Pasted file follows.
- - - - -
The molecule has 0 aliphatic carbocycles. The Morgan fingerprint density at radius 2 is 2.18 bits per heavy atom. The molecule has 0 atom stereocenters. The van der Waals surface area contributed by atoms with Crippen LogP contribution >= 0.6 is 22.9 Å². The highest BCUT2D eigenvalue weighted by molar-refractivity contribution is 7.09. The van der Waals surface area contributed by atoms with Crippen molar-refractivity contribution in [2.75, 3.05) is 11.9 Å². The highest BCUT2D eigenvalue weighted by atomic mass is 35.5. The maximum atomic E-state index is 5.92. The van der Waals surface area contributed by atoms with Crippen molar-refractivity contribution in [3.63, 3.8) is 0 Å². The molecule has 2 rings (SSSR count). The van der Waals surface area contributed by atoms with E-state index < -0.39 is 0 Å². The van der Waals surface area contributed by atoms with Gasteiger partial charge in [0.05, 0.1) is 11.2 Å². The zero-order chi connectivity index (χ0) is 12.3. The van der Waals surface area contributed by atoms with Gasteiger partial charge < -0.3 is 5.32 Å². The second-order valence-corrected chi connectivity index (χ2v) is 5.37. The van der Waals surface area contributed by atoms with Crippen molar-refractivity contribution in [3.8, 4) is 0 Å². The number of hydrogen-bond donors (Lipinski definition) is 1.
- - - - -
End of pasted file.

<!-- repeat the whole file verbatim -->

The molecule has 0 aliphatic carbocycles. The Morgan fingerprint density at radius 2 is 2.18 bits per heavy atom. The molecule has 0 atom stereocenters. The van der Waals surface area contributed by atoms with Crippen LogP contribution >= 0.6 is 22.9 Å². The highest BCUT2D eigenvalue weighted by molar-refractivity contribution is 7.09. The van der Waals surface area contributed by atoms with Crippen molar-refractivity contribution in [2.75, 3.05) is 11.9 Å². The highest BCUT2D eigenvalue weighted by atomic mass is 35.5. The maximum atomic E-state index is 5.92. The van der Waals surface area contributed by atoms with Crippen molar-refractivity contribution in [3.63, 3.8) is 0 Å². The molecule has 2 rings (SSSR count). The van der Waals surface area contributed by atoms with E-state index < -0.39 is 0 Å². The van der Waals surface area contributed by atoms with Gasteiger partial charge in [0.05, 0.1) is 11.2 Å². The zero-order chi connectivity index (χ0) is 12.3. The van der Waals surface area contributed by atoms with Gasteiger partial charge < -0.3 is 5.32 Å². The second-order valence-corrected chi connectivity index (χ2v) is 5.37. The van der Waals surface area contributed by atoms with Crippen molar-refractivity contribution in [3.8, 4) is 0 Å². The number of hydrogen-bond donors (Lipinski definition) is 1.